There’s now a law that there needs to be one ‘you’re a KITTY!’ face per blog post.

I was going to just draft the back piece myself since it’s basically just a big curve but a friend lent me her copy of lakeside (thanks Lucy!) so I could trace it off and line it up with the view A plain back of springfield. This essentially involved just lopping the top off the largest size of the lakefield back piece so it was flat to connect with the yoke. I did not think the construction through though and I finished the backflaps with bias before sewing everything together. I should have sewn the side seams and then finished the back and the front together (duh). As a result, the front is a very dodgy double fold and sew, and the bit where it meets the back is very sloppy. That’s ok because it’s sloppy anyway because of how the fabric stretched out.

That is NOT meant to dip like that. Yikes! The other side is the same so maybe it looks like it’s on purpose?

This fabric. Was. A nightmare you guys. A nightmare. I mean to be fair it was not intended to be sewn as fabric, but hoo boy. A nightmare. I finished the neck and armholes with self bias too but I had some issues with it – I think a cutting error due to stretchy, foldy fabric and then a stretching out (I did stay stitch everything as soon as I cut but it is just that loosely woven) means that one armhole is not wide enough and flashes my bra:

Sigh. It’s extra low and wide at the back, which the other armhole isn’t. Just focus on how I used the edge for the yoke, instead. Although then you can see how loose and stretched the back neckline is…

I have another sarong in a different print and also some of this sarong left. I was planning on making some shorts to go with it but… I don’t think I can face it. Nothing good can come of this fabric you guys. Nothing. I think the other sarong is destined to remain a sarong.

What is this poise? We’ll never know

So all up, this one is a bit of a fail. I bet it will get worn in summer but it isn’t exactly going to up my loungewear game, since it’s yet another not-quite-right make. Oh well.

This is the widened straps, by the way, and I’m really happy with them. I’m also happy with the unintentionally great pattern placement on the front and the fact that I will never have to sew with this terrible fabric again. AND the fact that I have a winner of a pattern on my hands in the Springfield!

I do have limited need for sleeveless tanks but one or two will be incredibly useful so watch this space for some non-muslin versions. I will also definitely be making another, better, Lakeside/Springfield mashup in a better behaved fabric.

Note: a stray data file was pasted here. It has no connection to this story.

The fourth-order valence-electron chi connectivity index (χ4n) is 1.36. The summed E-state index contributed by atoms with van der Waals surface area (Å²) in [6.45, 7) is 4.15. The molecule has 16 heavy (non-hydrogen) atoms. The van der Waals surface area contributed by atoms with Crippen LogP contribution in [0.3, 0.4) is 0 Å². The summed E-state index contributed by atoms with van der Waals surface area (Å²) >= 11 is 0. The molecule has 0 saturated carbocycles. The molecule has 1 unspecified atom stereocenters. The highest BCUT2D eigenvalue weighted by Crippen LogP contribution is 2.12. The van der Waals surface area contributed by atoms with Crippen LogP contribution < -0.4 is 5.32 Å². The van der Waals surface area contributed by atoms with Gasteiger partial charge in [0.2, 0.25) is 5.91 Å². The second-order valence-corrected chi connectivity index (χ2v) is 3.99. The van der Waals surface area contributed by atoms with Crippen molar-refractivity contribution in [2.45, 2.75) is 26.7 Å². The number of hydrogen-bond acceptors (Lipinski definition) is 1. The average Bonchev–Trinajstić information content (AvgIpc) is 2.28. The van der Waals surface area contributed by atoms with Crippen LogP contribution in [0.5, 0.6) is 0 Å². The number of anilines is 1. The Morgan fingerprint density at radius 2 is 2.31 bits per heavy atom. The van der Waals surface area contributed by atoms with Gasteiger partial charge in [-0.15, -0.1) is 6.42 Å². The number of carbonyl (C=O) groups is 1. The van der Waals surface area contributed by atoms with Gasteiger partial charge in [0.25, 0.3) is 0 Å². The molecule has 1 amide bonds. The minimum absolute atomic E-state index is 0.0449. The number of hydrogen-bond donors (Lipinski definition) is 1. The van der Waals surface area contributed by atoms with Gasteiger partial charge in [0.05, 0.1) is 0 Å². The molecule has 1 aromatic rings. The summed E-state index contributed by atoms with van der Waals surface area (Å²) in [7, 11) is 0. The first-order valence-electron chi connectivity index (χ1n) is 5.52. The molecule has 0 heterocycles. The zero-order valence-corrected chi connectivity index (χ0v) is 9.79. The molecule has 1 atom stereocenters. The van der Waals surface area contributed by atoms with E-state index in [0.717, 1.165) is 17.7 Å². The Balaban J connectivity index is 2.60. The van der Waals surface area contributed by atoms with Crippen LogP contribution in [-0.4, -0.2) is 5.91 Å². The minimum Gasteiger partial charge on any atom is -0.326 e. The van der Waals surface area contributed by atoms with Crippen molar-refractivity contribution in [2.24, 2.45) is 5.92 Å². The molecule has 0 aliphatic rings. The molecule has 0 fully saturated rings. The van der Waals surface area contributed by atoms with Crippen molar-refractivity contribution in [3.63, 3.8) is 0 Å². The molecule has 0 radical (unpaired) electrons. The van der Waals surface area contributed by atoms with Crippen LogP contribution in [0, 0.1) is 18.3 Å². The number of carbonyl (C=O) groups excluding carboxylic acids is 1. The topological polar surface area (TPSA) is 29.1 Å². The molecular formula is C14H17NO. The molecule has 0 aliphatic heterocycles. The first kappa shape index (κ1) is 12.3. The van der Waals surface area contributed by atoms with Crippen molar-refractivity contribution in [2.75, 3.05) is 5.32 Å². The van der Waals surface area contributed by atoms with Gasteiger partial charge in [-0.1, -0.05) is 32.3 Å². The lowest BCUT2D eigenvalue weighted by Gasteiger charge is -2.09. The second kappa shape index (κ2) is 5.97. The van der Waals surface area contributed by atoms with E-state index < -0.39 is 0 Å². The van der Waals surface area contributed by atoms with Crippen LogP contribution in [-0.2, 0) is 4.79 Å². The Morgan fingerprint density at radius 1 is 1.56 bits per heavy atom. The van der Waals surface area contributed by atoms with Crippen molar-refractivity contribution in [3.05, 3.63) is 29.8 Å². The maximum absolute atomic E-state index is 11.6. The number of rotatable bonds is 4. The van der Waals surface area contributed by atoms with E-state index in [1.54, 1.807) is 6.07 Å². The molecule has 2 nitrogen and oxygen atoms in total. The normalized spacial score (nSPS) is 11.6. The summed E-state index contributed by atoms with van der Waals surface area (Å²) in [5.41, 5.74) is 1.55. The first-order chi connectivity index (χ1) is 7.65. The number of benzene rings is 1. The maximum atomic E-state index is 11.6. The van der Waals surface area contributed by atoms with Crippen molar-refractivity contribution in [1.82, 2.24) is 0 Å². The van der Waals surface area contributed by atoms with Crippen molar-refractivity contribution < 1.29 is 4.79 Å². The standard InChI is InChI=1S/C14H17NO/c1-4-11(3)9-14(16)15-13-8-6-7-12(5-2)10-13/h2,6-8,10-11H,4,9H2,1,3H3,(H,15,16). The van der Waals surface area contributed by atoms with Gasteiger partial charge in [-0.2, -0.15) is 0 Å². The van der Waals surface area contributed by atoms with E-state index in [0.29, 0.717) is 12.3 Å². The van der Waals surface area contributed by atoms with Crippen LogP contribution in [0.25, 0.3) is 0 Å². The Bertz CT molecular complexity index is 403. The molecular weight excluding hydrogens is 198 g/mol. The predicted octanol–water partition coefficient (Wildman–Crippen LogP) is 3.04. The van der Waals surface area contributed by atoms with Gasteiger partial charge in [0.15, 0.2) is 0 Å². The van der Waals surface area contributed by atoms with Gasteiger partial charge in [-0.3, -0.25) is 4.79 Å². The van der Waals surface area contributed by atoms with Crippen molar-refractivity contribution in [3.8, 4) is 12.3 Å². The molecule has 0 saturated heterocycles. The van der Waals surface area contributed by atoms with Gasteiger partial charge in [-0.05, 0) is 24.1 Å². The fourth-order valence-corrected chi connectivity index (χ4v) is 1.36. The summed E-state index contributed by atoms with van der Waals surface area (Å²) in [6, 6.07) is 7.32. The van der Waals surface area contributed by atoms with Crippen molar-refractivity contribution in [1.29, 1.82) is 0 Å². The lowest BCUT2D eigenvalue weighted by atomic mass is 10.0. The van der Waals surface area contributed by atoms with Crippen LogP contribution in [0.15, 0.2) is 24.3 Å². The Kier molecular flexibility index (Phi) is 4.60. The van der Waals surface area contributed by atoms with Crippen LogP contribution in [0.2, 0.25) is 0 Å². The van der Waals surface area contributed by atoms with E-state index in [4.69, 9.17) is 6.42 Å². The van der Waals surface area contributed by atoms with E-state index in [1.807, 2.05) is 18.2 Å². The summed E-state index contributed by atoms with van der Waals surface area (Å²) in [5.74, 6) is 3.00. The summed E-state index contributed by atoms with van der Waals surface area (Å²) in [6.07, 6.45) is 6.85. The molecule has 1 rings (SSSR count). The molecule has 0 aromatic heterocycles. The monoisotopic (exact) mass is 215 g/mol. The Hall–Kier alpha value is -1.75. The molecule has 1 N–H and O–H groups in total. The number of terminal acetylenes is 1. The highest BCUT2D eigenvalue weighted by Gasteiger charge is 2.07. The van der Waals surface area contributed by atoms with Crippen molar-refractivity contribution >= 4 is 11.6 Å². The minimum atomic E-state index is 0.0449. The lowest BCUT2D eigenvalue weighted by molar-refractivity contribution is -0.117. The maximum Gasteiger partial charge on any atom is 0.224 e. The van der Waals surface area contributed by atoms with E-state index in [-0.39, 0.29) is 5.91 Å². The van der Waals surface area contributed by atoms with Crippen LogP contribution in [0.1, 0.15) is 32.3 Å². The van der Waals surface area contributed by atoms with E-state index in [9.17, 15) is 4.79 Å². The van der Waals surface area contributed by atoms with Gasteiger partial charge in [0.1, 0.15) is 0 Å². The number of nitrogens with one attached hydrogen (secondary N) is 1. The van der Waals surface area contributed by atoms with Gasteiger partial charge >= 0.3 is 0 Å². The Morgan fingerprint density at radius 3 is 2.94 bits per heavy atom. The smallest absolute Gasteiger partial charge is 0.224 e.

A partial success still counts as a success, right?

16 thoughts on “Springfield experiments

  1. That is so interesting, I appreciate your honesty and got a chuckle :-). A pity about the sarong fabric as its so pretty, the colors are gorgeous

    1. Thank you! I aim to amuse 😛 I’m hoping I feel happier with the sarong fabric version once it’s spent some time as an FO. It’s always going to have those flaws but often I stop noticing them as much after a while, so we’ll see.

  2. I really enjoy your blog and I love this post! I too have been watching cashmerette with some interest and your honest and unbiased review has convinced me. I too thought I would probably have an issue with the neckline/straps being too wide, so it’s nice to see I’m not the only one!

    1. Thank you! I know other people have commented that $14 ($20 for me with currency) is a lot for a sleeveless shell pattern. I definitely felt that but in the end I do think it’s worth it.

      I notice that Jenny from Cashmerette tends to prefer a very wide neckline. I think she maybe has quite rounded shoulders and so it balances out her figure, but for me with my bust it makes me look really broad and top heavy. The good thing about that is that because it’s a design choice it’s easy to readjust it for my own preferences, especially since there are no sleeves involved. I am really hoping Jenny puts out a sleeved pattern but the downside is that will be harder to adjust. Anyway, I’d much rather tweak a well-drafted pattern like this than have to completely re-draw things in a poorly graded up big 4 pattern!

  3. I think your batik version is awesome! I’m a bit confused by your comment about seam allowances, though. From what I can tell, the seam allowances are 1/2″. Am I missing something? I’m hopeless at metric conversions, so that very well may be the case, but for french seams I would sew 1/4″ twice. Looking forward to seeing more versions because it looks like a great fit.

    1. Oh thank you for pointing that out, I did mean to type 1/2″ but just didn’t finish it! Yes the seams are 12mm which is 1/2″. I find it’s much much neater to have 1.5cm seam allowance, which you then sew at 0.5 and then 1cm. It makes it much less likely that you’ll catch the turn in your next seam. It didn’t occur to me that others would just do half the seam allowance, since that’s not how I was taught. I guess that’s a failure of imagination on my part!

      There will definitely be more, for sure!

    1. Yep. I’m coming around to sleeveless but I do generally want my shoulders covered, if only for sun safety reasons! That said, I’d rather sleeveless than bad armscye/sleeves and I know from sad experience that drafting sleeves for plus sizes is hard. So maybe one day Jenny will get to it?

Whadya reckon?